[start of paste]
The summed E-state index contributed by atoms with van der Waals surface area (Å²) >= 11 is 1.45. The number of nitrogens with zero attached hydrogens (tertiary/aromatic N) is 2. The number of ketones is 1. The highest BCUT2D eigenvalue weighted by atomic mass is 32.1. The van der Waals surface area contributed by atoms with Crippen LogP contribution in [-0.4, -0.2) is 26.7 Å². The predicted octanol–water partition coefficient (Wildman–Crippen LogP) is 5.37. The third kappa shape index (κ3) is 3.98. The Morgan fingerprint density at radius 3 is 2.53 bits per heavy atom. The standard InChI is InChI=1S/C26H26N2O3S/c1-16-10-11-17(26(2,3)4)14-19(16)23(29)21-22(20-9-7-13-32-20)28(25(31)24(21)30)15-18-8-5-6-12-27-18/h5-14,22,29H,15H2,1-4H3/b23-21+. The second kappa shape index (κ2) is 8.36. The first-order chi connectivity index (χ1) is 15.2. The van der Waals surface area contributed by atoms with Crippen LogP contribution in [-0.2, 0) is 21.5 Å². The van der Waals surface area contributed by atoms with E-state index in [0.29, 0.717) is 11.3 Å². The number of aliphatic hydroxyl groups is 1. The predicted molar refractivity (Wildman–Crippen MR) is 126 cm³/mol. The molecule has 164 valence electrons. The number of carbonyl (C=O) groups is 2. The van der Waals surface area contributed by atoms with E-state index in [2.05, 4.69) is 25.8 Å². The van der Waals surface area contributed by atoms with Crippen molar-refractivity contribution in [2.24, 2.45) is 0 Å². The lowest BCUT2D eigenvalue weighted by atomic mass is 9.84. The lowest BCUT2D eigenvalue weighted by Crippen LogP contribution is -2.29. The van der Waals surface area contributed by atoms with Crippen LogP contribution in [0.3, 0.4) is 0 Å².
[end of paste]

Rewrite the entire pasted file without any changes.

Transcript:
The summed E-state index contributed by atoms with van der Waals surface area (Å²) >= 11 is 1.45. The number of nitrogens with zero attached hydrogens (tertiary/aromatic N) is 2. The number of ketones is 1. The highest BCUT2D eigenvalue weighted by atomic mass is 32.1. The van der Waals surface area contributed by atoms with Crippen LogP contribution in [-0.4, -0.2) is 26.7 Å². The predicted octanol–water partition coefficient (Wildman–Crippen LogP) is 5.37. The third kappa shape index (κ3) is 3.98. The Morgan fingerprint density at radius 3 is 2.53 bits per heavy atom. The standard InChI is InChI=1S/C26H26N2O3S/c1-16-10-11-17(26(2,3)4)14-19(16)23(29)21-22(20-9-7-13-32-20)28(25(31)24(21)30)15-18-8-5-6-12-27-18/h5-14,22,29H,15H2,1-4H3/b23-21+. The second kappa shape index (κ2) is 8.36. The first-order chi connectivity index (χ1) is 15.2. The van der Waals surface area contributed by atoms with Crippen LogP contribution in [-0.2, 0) is 21.5 Å². The van der Waals surface area contributed by atoms with E-state index in [0.29, 0.717) is 11.3 Å². The number of aliphatic hydroxyl groups is 1. The predicted molar refractivity (Wildman–Crippen MR) is 126 cm³/mol. The molecule has 164 valence electrons. The number of carbonyl (C=O) groups is 2. The van der Waals surface area contributed by atoms with E-state index in [2.05, 4.69) is 25.8 Å². The van der Waals surface area contributed by atoms with Crippen molar-refractivity contribution in [2.24, 2.45) is 0 Å². The lowest BCUT2D eigenvalue weighted by atomic mass is 9.84. The lowest BCUT2D eigenvalue weighted by Crippen LogP contribution is -2.29. The van der Waals surface area contributed by atoms with Crippen LogP contribution in [0.3, 0.4) is 0 Å².